On the Spectrum Autism in Genesee County


Did you know that 60,000 individuals with autism live in Michigan? Did you know that there are 1,000 school-aged children in Genesee County with autism? What is Autism Spectrum Disorder (ASD)? “ASD is a complex developmental disability that typically appears during the first three years of life and is the result of a neurological disorder that affects normal brain function,” explains Anne Haley, Director of the Autism Support & Resource Center in Burton. Typically, both children and adults with ASD show difficulties in verbal and non-verbal communication, social interactions, and leisure or play activities. Autism affects each individual differently and at varying degrees.


© Dubova / Dollar Photo Club

The ASRC was formed in 2002 to address the need for support to families in this area whose lives are affected by autism. “Our mission is to enhance the quality of life and empower families and individuals with autism through all phases of life,” Anne says. The organization offers monthly support groups as well as social activities for children, teens and adults who have autism. “The socials are nice way to connect with others,” Anne adds. They also offer recreational activities including a basketball program, which is taught by a parent of an autistic child and supported by Baker College students who are studying occupational therapy. In addition, ASRC offers training and education and holds seminars to help parents’ caregivers and educators to help better understand autism spectrum disorders, Anne explains.

Sensory problems are common for autistic children. ASRC has a Sensory Room that is very beneficial, according to the director. The multi-sensory room is aimed at providing individuals with the opportunity to stimulate, develop or balance their sensory system. “Some autistic individuals are very sensitive to sights, smells, tastes,” Anne says. “The Sensory Room helps them develop good coping skills.”

April is National Autism Awareness Month and the ASRC partners with Baker College to help raise community awareness of ASD. In the past, they have hosted candlelight vigils; this year, they are taking a more positive approach. “We don’t want the community to mourn those who have autism; we want them to be celebrated,” says the director.

ASRC enjoys its partnership with Camp Copneconic – a summer camp for autistic children – POWER Camp (Peer Outreach With Extraordinary Results). POWER Camp was developed to help expand the capabilities, confidence and social experiences of autistic youth. The camp is in its fifth year and is held twice in the summer.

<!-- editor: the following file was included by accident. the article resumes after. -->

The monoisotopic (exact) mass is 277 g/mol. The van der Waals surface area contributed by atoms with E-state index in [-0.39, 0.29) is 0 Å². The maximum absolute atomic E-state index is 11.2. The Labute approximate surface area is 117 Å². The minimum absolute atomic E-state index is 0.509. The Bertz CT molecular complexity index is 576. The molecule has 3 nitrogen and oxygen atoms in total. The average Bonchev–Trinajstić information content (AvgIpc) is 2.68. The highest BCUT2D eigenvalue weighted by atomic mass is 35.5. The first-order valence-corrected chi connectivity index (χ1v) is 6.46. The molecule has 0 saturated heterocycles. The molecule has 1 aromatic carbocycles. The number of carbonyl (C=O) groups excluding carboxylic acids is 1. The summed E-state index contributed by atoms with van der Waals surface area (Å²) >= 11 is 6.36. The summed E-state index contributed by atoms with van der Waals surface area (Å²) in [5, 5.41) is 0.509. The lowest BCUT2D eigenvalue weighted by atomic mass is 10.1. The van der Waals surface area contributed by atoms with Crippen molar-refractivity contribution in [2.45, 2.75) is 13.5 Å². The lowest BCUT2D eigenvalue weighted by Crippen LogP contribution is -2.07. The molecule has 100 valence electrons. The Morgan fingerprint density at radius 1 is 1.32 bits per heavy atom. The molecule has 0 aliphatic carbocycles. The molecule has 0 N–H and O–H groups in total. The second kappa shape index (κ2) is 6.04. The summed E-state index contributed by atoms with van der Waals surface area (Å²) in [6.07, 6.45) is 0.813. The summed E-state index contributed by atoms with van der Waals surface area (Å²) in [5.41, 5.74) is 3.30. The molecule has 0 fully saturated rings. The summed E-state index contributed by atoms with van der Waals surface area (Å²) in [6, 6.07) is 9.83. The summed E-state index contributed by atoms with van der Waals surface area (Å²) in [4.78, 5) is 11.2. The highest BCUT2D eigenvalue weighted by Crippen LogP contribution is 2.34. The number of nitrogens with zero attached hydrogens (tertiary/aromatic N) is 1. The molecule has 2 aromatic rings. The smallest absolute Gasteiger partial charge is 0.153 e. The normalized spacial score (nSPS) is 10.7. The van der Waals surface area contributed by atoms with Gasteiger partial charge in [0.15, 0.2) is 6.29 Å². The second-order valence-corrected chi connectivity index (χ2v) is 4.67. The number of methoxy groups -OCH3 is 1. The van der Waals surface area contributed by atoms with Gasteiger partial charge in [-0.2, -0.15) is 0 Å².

Equine Therapy has proven to be beneficial to autistic individuals. Kim Cardeccia is a Professional Counselor at Hidden Promise, an equestrian facility in Fenton. She is currently working with three clients on the autism Spectrum, but her counseling is not exclusive to autism. Equine Therapy helps people learn how to communicate empathetically and compassionately with horses. “The horse offers a different method for people to develop skills and an ability to connect with other people,” Kim says.

Since horses are “prey” animals, they are kept in herds at Hidden Promise – as a horse is always looking to see who the “leader” is. “If you take the horse away from herd, they see ‘us’ as the leaders; and we capitalize on that in the therapy,” Kim explains. Equine Therapy helps people in the autism Spectrum gain trust and confidence. The therapy starts with the client getting to know the horse. The next step is to focus on staying in the moment. They then work on connecting with the horse and forming a bond – and getting the horse to follow the client as they walk.

Kim works one-on-one with her autistic clients. “It is so much more effective,” she says. Another useful therapy type is “hippo therapy” – a treatment that utilizes equine movement. She said a horse’s gait is very similar to that of a human, and when riding a horse, something very healing happens when the spinal fluid moves. Kim explains, “It is healing, therapeutic and relaxing.”

This therapy option creates a connection that is rare for those on the autism Spectrum. “Horses connect from the heart,” says Kim. “I have a passion for horses and for helping people. It can make me cry to see clients open up – and touch something that they couldn’t touch.”
Did you know? Autism is four times more prevalent in boys than girls.

Traits of autistic individuals:

  • Resistance to change
  • Difficulty in expressing needs (uses gestures or pointing instead of words)
  • Repeating words or phrases
  • Prefers to be alone (aloof manner)
  • Tantrums
  • Difficulty in mixing with others
  • May not want to cuddle or be cuddled
  • Little or no eye contact
  • Unresponsive to normal teaching methods
  • Sustained odd play
  • Spins objects
  • Inappropriate attachment to objects
  • Over-sensitivity or under-sensitivity to pain
  • No real fears or danger
  • Noticeable physical over-activity or extreme under-activity
  • Uneven gross fine motor skills
  • Not responsive to verbal cues; acts as if deaf although hearing tests in normal range
  • Limited diet

Source: GeneseeAutism.org

Photo by Eric Dutro


Comments are closed.